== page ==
The Rebbe's Ten-Point Campaign for Jewish Awareness and Observance
"Mitzvah" means "commandment". A mitzvah is one of the 613 Divine instructions to the Jew contained in the Torah. The word also means "connection": a deed that connects the human being who performs it with G‑d, who commanded it.
Before the Rebbe's "mitzvah campaign", the mitzvah was a private deed, performed by the "religious" Jew at home or in the synagogue. So it was only natural that the Rebbe's mitzvah campaign, initiated in the late 60s and early 70s, raised many an eyebrow: "Tefillin on a hippie?" "What's the point of doing one mitzvah on the way to lunch in a non-kosher restaurant?" Mitzvot were then seen as the details that made up a religious Jew's lifestyle -- pointless when not part of the whole package.
The Rebbe saw things differently. As a connection between man and G‑d, as a bridge between Creator and creation, a mitzvah is a deed of cosmic significance, a deed of infinite value unto itself. Citing Maimonides, the Rebbe repeated time and again: a single person performing a single mitzvah could be the deed that tips the scales and brings redemption to the entire world and all of creation.
So the Rebbe issued a call to every Jew: Even if you are not fully committed to a Torah life, do something. Begin with a mitzvah -- any mitzvah; its value will not be diminished by the fact that there are others which you are not prepared to do.
The Rebbe also suggested ten possible "beginner's mitzvot" -- precepts which, because of their centrality to the Torah's guide to life, are ideally suited for a first experience of the mitzvah connection.
The Ten Mitzvot
1. Light Shabbat Candles
Women and girls (age 3 and up) are encouraged to light candles every Friday afternoon, 18 minutes before sunset, in honor of the Shabbat, and before Festivals.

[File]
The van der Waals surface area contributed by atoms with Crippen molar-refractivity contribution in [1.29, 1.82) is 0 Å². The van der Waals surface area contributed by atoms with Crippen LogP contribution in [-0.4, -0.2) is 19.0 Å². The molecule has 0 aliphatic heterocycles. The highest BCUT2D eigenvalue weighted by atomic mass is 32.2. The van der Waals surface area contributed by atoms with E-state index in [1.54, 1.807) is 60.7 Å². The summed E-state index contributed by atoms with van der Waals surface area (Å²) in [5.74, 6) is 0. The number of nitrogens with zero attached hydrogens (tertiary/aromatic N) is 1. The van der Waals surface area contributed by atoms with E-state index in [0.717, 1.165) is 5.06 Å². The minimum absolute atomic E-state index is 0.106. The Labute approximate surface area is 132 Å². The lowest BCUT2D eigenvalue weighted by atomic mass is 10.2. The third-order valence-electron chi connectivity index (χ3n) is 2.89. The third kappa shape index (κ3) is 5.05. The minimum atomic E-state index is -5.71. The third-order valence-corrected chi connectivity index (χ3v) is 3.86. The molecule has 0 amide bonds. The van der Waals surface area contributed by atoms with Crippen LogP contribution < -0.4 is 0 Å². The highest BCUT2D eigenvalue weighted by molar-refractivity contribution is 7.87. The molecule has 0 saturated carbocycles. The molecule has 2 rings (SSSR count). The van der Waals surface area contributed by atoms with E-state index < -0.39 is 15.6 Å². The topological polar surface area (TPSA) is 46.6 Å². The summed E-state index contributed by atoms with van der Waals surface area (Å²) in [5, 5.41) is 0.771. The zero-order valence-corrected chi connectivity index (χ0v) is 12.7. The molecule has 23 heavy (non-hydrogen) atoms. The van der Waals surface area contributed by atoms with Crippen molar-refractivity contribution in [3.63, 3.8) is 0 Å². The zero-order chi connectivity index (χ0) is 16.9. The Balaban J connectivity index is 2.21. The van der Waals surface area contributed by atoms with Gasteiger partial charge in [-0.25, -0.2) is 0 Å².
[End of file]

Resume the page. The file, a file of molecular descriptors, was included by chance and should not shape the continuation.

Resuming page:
Men (age 13 and up) are encouraged to wear the Tefillin every morning excluding Shabbat and Festivals. Tefillin are black leather boxes containing small parchment scrolls of selected portions from the Torah, in which the fundamentals of the Jewish faith are inscribed.
3. Message on a Doorpost - Mezuzah
Every Jewish home should have a mezuzah on its doorposts. The mezuzah contains the Shema and is a sign that the home is sanctified for G‑d and enjoys His protection.
Study a portion of Torah daily. Even a few lines contain the infinite wisdom and will of G‑d.
Give charity daily. When you give to the needy, you are serving as G‑d's emissary to provide for His creations. The home is a classroom, and keeping a"pushkah" (charity box) inyour home -- and contributing a coin to it every day -- will teach you and your children the noble value of regular giving.
6. A home filled with holy books
Furnish your home with as many holy books as possible. At the very least, get a hold of a Chumash (Bible), Psalms, and a Prayer Book.
Eating is one of the basics of life. Shouldn't it be done with intelligence? For a healthy and sound soul, eat only kosher foods, for when you eat differently, your Judaism is not just metaphysical, but part and parcel of your very being.
8. Love Your Fellow
"Love your fellow as youself," said the great Jewish sage Rabbi Akiva, is a most basic principle in the Torah. Reaching out to your fellow Jew with patience, love, concern and unity is among the greatest mitzvot a Jew can do.
Every Jewish boy and girl should receive a Jewish education. Teach your children everything you know about your faith, and provide them with a quality Jewish education -- you will be ensuring Jewish integrity, Jewish identity and a Jewish future.
10. Observe Family Purity
Observance of the Jewish marital laws allows you to make the most of your marriage, bringing you and your spouse to new, undiscovered depths of intimacy and sacredness in your relationship.
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